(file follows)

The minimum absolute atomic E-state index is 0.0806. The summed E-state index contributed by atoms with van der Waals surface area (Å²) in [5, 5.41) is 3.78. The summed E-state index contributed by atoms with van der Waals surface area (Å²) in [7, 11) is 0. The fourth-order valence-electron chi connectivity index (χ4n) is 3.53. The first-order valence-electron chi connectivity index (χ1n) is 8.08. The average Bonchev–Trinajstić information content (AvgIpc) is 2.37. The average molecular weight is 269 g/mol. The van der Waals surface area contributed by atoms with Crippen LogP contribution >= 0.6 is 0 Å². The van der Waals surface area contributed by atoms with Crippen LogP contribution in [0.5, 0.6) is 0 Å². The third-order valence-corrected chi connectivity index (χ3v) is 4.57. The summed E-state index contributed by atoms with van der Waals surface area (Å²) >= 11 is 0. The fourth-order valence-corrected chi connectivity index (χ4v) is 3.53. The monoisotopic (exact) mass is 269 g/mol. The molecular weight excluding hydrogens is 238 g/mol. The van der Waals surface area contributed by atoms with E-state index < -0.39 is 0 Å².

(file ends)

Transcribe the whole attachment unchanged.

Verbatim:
The minimum absolute atomic E-state index is 0.0806. The summed E-state index contributed by atoms with van der Waals surface area (Å²) in [5, 5.41) is 3.78. The summed E-state index contributed by atoms with van der Waals surface area (Å²) in [7, 11) is 0. The fourth-order valence-electron chi connectivity index (χ4n) is 3.53. The first-order valence-electron chi connectivity index (χ1n) is 8.08. The average Bonchev–Trinajstić information content (AvgIpc) is 2.37. The average molecular weight is 269 g/mol. The van der Waals surface area contributed by atoms with Crippen LogP contribution >= 0.6 is 0 Å². The van der Waals surface area contributed by atoms with Crippen LogP contribution in [0.5, 0.6) is 0 Å². The third-order valence-corrected chi connectivity index (χ3v) is 4.57. The summed E-state index contributed by atoms with van der Waals surface area (Å²) >= 11 is 0. The fourth-order valence-corrected chi connectivity index (χ4v) is 3.53. The monoisotopic (exact) mass is 269 g/mol. The molecular weight excluding hydrogens is 238 g/mol. The van der Waals surface area contributed by atoms with E-state index < -0.39 is 0 Å².